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CHINA: HISTORY-ARCHAEOLOGY
Neolithic Period

ca. 10,000 to 2,000 BCE
Video Unit Origin Stories [Open Learning Initiative, Harvard Extension School]
Lecture 2 of 37 from the Harvard Open Learning Initiative course, China: Traditions and Transformations. This 50-minute lecture presentation, with an accompanying slide presentation that can be controlled separately, is part of an introductory course on China for undergraduates at Harvard. Taught by two of the leading scholars of the China field — professors Peter Bol and William Kirby — the presentations provide background for teachers and students alike. Suitable for secondary school classrooms, especially AP-World History courses. (The link above leads to the main course page listing all 37 lectures. Scroll to Lecture 2: Origin Stories and select a connection type to view or listen to this lecture.)

Printable Map Maps of Chinese Dynasties: Neolithic Era [The Art of Asia, Minneapolis Institute of Arts]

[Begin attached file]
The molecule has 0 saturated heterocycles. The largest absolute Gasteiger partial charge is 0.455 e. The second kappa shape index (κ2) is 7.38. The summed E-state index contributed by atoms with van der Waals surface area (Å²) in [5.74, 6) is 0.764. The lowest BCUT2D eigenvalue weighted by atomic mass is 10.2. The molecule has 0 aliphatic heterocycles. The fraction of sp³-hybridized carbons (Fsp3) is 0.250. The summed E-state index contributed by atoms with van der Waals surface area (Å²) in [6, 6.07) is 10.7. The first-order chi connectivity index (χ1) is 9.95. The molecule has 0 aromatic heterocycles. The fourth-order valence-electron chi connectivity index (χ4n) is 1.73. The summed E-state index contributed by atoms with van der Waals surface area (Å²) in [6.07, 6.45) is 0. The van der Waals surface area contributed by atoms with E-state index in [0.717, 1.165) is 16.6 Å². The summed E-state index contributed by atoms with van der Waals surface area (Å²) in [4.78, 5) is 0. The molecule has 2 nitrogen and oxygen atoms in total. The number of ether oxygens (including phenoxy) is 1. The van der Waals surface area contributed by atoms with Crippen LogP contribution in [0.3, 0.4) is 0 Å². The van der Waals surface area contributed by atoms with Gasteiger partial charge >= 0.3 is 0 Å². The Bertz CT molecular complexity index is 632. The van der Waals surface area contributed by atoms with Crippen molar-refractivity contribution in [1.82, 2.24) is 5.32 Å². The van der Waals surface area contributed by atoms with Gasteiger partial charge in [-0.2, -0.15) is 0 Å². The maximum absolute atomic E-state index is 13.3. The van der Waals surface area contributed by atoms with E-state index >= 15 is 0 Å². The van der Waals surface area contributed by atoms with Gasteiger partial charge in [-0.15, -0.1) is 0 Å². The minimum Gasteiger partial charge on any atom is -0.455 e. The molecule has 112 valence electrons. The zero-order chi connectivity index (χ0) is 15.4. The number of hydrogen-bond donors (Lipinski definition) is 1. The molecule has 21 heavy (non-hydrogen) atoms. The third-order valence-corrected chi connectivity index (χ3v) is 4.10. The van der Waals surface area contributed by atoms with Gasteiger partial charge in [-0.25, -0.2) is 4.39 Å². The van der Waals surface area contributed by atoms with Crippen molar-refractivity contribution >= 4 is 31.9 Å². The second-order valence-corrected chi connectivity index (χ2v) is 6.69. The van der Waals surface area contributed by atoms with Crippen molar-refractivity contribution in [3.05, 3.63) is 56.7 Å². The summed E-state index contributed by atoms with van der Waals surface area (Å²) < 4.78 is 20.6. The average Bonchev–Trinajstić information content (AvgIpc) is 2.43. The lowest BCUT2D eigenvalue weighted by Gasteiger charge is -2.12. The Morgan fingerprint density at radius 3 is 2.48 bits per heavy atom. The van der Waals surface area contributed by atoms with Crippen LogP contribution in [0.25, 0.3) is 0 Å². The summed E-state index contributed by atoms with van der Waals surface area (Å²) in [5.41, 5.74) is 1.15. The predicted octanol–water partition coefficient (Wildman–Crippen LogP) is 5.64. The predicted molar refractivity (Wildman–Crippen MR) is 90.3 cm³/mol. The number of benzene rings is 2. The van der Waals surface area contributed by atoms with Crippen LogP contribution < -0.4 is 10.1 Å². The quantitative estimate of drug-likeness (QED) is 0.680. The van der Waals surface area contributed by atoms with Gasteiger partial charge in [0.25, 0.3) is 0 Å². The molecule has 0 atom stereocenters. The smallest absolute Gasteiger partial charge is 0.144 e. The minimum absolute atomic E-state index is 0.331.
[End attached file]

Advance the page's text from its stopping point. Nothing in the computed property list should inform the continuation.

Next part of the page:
Color map showing land occupied during China's neolithic period relative to present-day political boundaries. Can be downloaded as a .pdf file.

Interactive MapNeolithic Period, ca. 8000-ca. 2000 B.C. [Princeton University Art Museum]
A detailed introduction to Neolithic China. Discusses the Yangshao (ca. 4800-ca. 3000 B.C.), Majiayao (ca. 3800-ca. 2000 B.C.), Dawenkou (ca. 4300-ca. 2400 B.C.), Qijia (ca. 2200-ca. 1800 B.C.), and Longshan (ca. 2600-ca. 2000 B.C.) cultures. With two related objects, both with lengthy descriptions, and an interactive map with an excellent COMPARE feature that allows the user to select any two dynastic periods in Chinese history and compare them by moving from one map to the other.

Neolithic Period in China [Timeline of Art History, The Metropolitan Museum of Art]
A short introduction, with images of three artifacts in the museum's collection.

ca. 4,300 to 1,900 BCE
The Golden Age of Chinese Archaeology: Late Prehistoric China [National Gallery of Art]
Teaching materials developed in conjunction with the exhibition The Golden Age of Chinese Archaeology: Celebrated Discoveries from The People's Republic of China. Organized into four sections, each with images and descriptions of 4 to 6 related objects. This section discusses late neolithic China and pottery and jade objects from four cultures: Hongshan (ca. 4700-2920 BCE), Henan Yangshao (ca. 3500-3000 BCE), Liangzhu (ca. 3300-2200 BCE), and Taosi Longshan (ca. 2500-1900 BCE).